• In a search for meaning: Challenging the accepted know-how of working with suicide risk

      Reeves, Andrew; University of Chester (Taylor & Francis, 2017-09-14)
      This opinion piece considers the current predominance of assessment tools and strategies in working with people at risk of suicide, and questions their efficacy and how they are privileged in day to day mental health practice. While such tools and an evidence-based ‘scientific’ approach to assessment clearly has its place, the author instead asserts that the modus operandi of therapy – a discursive based exploration – has much more to offer and should be the primary intervention in understanding suicide potential. Helping the client to gain insight into the meaning of their suicidality helps position the client – and practitioner – in the best possible place to reduce risk.
    • Institutionalizing Elites: Political Elite Formation and Change in the KwaZulu-Natal Provincial Legislature

      Francis, Suzanne; University of Chester (Brill, 2011-12-19)
      In this book, Francis expands and redefines the approach to the problematic of a comprehensive framework for the study of political elites through an interrogation of political elite formation in the African context of the Provincial Legislature of KwaZulu-Natal. The result is an empirically rich and detailed study of the realization, accumulation and exercise of institutionalized political power. Political elite agency shapes, enables and undermines political institutions and is dependent on a multiplicity of currencies including social and political capital and patterns of culture, respect and institutional capacity. Studies of political elites must now consider not whether elite values, attitudes and patterns of political etiquette penetrate political institutions, but rather how they do so.
    • Interaction of regional and national environmental policies: The case of Spain

      Fernandez, Rosa M.; University of Chester (Cogent OA, 2018-02-23)
      This paper uses a new approach to the concept of green budgeting within the context of green economy to analyse the different factors influencing the lack of consistency on environmental policies in Spain. It appears that structural issues have prevented Spain from becoming a real green economy, and thus from taking the right measures that could lead it into a sustainable growth path. This case study is presented as example of failure to integrate environmental issues in policy-making, with political factors being one of the main variables under analysis. A quantitative analysis on the approach to public environmental budget management during the period prior to the recent economic crisis is conducted at national and regional levels. Some of the findings are consistent with other European countries but some distinctive structural issues are also identified.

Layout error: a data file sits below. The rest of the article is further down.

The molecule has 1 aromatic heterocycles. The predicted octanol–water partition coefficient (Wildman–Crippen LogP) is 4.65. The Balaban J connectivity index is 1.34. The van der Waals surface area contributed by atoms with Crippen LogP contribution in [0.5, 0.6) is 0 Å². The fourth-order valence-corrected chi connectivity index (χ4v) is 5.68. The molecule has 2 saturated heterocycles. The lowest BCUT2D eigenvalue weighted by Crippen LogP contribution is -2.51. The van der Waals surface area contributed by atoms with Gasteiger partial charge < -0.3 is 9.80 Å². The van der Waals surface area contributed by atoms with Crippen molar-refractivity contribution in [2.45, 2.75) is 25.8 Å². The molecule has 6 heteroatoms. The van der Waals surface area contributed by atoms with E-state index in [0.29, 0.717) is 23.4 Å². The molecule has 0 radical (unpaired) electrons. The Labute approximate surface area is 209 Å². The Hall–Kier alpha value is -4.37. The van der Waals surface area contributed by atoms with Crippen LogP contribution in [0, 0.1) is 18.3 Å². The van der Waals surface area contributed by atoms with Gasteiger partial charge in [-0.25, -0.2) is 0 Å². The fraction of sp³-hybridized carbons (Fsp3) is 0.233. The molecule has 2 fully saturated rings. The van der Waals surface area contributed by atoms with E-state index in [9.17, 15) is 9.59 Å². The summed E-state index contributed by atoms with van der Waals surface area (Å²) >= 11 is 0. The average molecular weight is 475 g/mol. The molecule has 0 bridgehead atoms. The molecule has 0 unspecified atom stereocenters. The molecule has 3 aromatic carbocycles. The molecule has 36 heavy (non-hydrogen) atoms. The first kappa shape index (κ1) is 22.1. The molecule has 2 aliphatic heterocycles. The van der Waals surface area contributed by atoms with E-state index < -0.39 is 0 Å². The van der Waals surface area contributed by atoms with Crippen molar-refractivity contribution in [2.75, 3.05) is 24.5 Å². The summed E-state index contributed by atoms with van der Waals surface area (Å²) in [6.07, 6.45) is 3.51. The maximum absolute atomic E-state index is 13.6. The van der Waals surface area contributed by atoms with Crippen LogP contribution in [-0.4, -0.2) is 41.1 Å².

• An interview with Judith Weir

      Egeli, Cemil; University of Chester (Egalitarian Publishing, 2021-09-01)
      Cemil Egeli previously worked as a researcher on the flagship arts TV programme 'The South Bank Show' (then broadcast on ITV), where in 2001 Judith Weir received the prestigious music award for her choral and orchestral work, We Are Shadows. Some 20 years later, Judith Weir has very kindly agreed to him posing some interview questions.
    • Intimate Partner Violence and Abuse Against Men: Voices of Victimization Among Ex-Servicemen of the British Armed Forces

      Taylor, Paul J.; Keeling, June J.; Mottershead, Richard; University of Chester; Keele University; University of Chester (SAGE, 2017-07-07)
      This study presents the personal testimonies of male British ex-Armed Forces personnel who have experienced violence and abuse victimization that was perpetrated by civilian female partners. In this research, we argue that to embark upon any understanding of the domestic lives of military personnel, an appreciation of the linkages to the cultural context of the military institution is necessary. Understanding the influence of the military institution beyond the military domain is crucial. We unveil the nature and character of the violence and abuse and how the servicemen negotiated their relationships. In doing so, we highlight the embodiment of military discipline, skills, and tactics in the home—not ones of violence which may be routinely linked to military masculinities; rather ones of restraint, tolerance, stoicism, and the reduction of a threat to inconsequential individual significance.
    • Introduction

      Gubi, Peter M.; University of Chester (Jessica Kingsley Publishers, 2015-02-21)
    • An Introduction to Counselling: From Theory to Practice

      Reeves, Andrew; The University of Chester (Sage, 2018-05-26)
      An authoritative introductory text for counselling and psychotherapy
    • Introduction to Illness, Crisis and Loss

      Powell, Jason; University of Chester (Sage, 2015-04-01)
      This collection of papers highlights some of the key cultural and social interpretations of illness, crisis, and loss across different personal and institutional spaces—the ways that values, beliefs, behavior, emotions, and institutional arrangements concerning chronic illness, bereavement, and professional practice are structured by social environments and contexts. Although illness and death are universal human experiences, societal responses vary according to cultural attitudes, as well as contextual factors including the primary causes of illness and death, and normative age at which illness and death occurs. In this issue of the journal, researchers, social scientists, policy makers, practitioners, and students will be learning about topics of direct relevance to understanding the world in which we live.
    • An Introduction to Social Theory

      Powell, Jason; University of Chester (Nova Science Publishers, 2012-05-01)
      An introduction to concepts and key authors in historical and contemporary social theory.
    • Introduction: Cycling and Society

      Cox, Peter; University of Chester
      Section introduction overview of themes and discusisions
    • Introduction: Why cycling cultures?

      Cox, Peter; University of Chester (University of Chester Press, 2015-06-01)
      This is an introduction to the book Cycling cultures edited by Peter Cox (2015). The chapters of the book aim to reflect a series of conversations taking place at the bridging point of academia, activism and public policy. While individual chapters can be taken as studies on their own, they also seek to inform a more central set of shared concerns with questions of diversity and complexity in cycling practices and experiences.